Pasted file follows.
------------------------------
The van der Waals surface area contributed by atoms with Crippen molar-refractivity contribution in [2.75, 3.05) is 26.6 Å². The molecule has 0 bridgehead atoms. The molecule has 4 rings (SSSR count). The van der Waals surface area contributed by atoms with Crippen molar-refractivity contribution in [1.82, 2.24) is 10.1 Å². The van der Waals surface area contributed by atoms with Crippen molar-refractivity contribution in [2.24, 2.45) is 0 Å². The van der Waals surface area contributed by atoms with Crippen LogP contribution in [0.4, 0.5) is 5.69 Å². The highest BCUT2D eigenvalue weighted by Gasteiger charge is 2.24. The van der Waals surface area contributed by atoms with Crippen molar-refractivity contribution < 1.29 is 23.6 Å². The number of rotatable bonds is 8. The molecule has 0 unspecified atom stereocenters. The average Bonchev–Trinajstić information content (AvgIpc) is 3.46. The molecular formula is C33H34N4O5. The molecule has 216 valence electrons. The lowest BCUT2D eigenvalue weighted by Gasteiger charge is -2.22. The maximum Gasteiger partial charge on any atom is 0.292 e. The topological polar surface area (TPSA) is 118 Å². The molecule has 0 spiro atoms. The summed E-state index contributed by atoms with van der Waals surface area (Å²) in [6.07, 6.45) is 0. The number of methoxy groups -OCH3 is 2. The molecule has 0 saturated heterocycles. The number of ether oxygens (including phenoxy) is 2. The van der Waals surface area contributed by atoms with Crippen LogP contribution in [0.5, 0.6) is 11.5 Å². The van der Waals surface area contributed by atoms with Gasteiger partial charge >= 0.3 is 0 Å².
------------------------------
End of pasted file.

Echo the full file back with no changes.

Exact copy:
The van der Waals surface area contributed by atoms with Crippen molar-refractivity contribution in [2.75, 3.05) is 26.6 Å². The molecule has 0 bridgehead atoms. The molecule has 4 rings (SSSR count). The van der Waals surface area contributed by atoms with Crippen molar-refractivity contribution in [1.82, 2.24) is 10.1 Å². The van der Waals surface area contributed by atoms with Crippen molar-refractivity contribution in [2.24, 2.45) is 0 Å². The van der Waals surface area contributed by atoms with Crippen LogP contribution in [0.4, 0.5) is 5.69 Å². The highest BCUT2D eigenvalue weighted by Gasteiger charge is 2.24. The van der Waals surface area contributed by atoms with Crippen molar-refractivity contribution < 1.29 is 23.6 Å². The number of rotatable bonds is 8. The molecule has 0 unspecified atom stereocenters. The average Bonchev–Trinajstić information content (AvgIpc) is 3.46. The molecular formula is C33H34N4O5. The molecule has 216 valence electrons. The lowest BCUT2D eigenvalue weighted by Gasteiger charge is -2.22. The maximum Gasteiger partial charge on any atom is 0.292 e. The topological polar surface area (TPSA) is 118 Å². The molecule has 0 spiro atoms. The summed E-state index contributed by atoms with van der Waals surface area (Å²) in [6.07, 6.45) is 0. The number of methoxy groups -OCH3 is 2. The molecule has 0 saturated heterocycles. The number of ether oxygens (including phenoxy) is 2. The van der Waals surface area contributed by atoms with Crippen LogP contribution in [0.5, 0.6) is 11.5 Å². The van der Waals surface area contributed by atoms with Gasteiger partial charge >= 0.3 is 0 Å².